Microsoft KB Archive/171719
Article ID: 171719
Article Last Modified on 8/17/2005
- Microsoft Excel 97 Standard Edition
- Microsoft Excel 98 for Macintosh
- Microsoft Excel 95 Standard Edition
- Microsoft Excel 5.0 Standard Edition
This article was previously published under Q171719
When you use the Microsoft Excel TREND function in a Sub procedure in a Microsoft Visual Basic for Applications macro, the function behaves differently than when you use it in a custom function.
This article explains how to use the TREND function in a Visual Basic Sub procedure.
Microsoft provides programming examples for illustration only, without warranty either expressed or implied. This includes, but is not limited to, the implied warranties of merchantability or fitness for a particular purpose. This article assumes that you are familiar with the programming language that is being demonstrated and with the tools that are used to create and to debug procedures. Microsoft support engineers can help explain the functionality of a particular procedure, but they will not modify these examples to provide added functionality or construct procedures to meet your specific requirements. You can use the TREND function in a custom function like you do in a spreadsheet. For example, the following function works correctly when called by a formula in a worksheet:
Function NewTrend(KnownYs, NewXs) NewTrend = Application.Trend(KnownYs, , NewXs, True) End Function
However, if this function is called by a subroutine in a module, one of the following error messages appears.
Microsoft Excel 97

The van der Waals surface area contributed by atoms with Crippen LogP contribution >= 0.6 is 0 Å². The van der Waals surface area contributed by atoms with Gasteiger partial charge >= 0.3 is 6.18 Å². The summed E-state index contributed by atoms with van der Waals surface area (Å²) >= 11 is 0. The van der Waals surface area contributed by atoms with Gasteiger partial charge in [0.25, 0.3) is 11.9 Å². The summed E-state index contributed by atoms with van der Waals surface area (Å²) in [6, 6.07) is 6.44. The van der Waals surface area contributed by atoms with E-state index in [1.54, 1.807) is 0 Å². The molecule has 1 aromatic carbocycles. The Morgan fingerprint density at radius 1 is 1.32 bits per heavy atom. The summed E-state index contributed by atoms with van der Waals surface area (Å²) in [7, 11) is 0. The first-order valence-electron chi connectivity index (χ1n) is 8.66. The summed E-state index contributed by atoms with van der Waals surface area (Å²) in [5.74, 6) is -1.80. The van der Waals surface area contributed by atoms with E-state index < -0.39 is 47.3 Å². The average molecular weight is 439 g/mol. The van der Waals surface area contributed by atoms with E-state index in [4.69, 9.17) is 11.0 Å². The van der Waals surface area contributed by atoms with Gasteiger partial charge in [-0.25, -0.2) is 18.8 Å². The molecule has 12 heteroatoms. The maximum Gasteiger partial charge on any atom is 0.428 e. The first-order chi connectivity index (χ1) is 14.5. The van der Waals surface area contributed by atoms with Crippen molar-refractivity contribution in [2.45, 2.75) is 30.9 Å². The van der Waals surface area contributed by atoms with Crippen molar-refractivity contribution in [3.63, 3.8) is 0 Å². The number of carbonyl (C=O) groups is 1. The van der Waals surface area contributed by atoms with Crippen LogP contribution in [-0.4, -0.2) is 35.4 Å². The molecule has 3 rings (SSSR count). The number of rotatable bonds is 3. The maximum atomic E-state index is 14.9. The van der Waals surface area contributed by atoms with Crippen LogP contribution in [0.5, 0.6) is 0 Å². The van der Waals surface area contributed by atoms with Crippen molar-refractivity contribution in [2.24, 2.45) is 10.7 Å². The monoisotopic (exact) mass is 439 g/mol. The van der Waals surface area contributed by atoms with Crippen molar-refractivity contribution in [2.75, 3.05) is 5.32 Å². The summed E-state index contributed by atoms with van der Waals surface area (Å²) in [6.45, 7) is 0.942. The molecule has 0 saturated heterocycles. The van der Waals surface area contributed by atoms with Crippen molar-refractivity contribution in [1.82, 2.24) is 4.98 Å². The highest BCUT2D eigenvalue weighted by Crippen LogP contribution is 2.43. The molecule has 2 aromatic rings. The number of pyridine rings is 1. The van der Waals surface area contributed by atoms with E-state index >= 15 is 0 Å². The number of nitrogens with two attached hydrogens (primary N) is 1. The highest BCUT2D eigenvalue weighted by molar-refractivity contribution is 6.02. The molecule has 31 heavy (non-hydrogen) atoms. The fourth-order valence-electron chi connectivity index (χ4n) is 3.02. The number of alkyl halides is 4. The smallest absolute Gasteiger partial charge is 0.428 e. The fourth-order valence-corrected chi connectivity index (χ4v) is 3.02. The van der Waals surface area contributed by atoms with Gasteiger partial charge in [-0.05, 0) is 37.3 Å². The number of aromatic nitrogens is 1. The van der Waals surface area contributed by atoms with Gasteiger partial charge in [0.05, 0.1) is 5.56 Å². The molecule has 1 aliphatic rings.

Microsoft Excel 5.0 and 7.0, Microsoft Excel 98
When you use similar code in the Sub procedure, these error messages also appear. For example, the error messages appear when you run the following code in a Sub procedure:
Sub TrendError() MsgBox Application.Trend(Worksheets(1).Range("A1:D1").Value, , _ 5, True) End Sub
Using the TREND Function in a Sub Procedure
The methods in this article for using a TREND function in a Sub procedure require that the argument for new x's be passed as a Single or a Double data type. Note that the TREND function also returns an array and that it is necessary to pull the desired element to view the result of the function.
Microsoft Excel 97: The following sample macro uses a TREND function in a Sub procedure in Microsoft Excel 97:
Sub GoodTrend() Dim NewXs as Single NewXs = 5 Result = Application.WorksheetFunction.Trend( _ Worksheets(1).Range("A1:D1").Value, , NewXs, True) MsgBox Result(1) End Sub
Microsoft Excel 5.0 and 7.0 and Microsoft Excel 98:
The following sample macro uses a TREND function in a Sub procedure in Microsoft Excel 5.0, 7.0, and 98:
Sub GoodTrend() Dim NewXs as Single NewXs = 5 Result = Application.Trend(Worksheets(1).Range("A1:D1").Value, _ , NewXs, True) MsgBox Result(1) End Sub
NOTE: This macro works with horizontal or vertical ranges.
Additional query words: XL97 XL98 XL7 XL5 XL
Keywords: kbinfo kbprogramming kbdtacode KB171719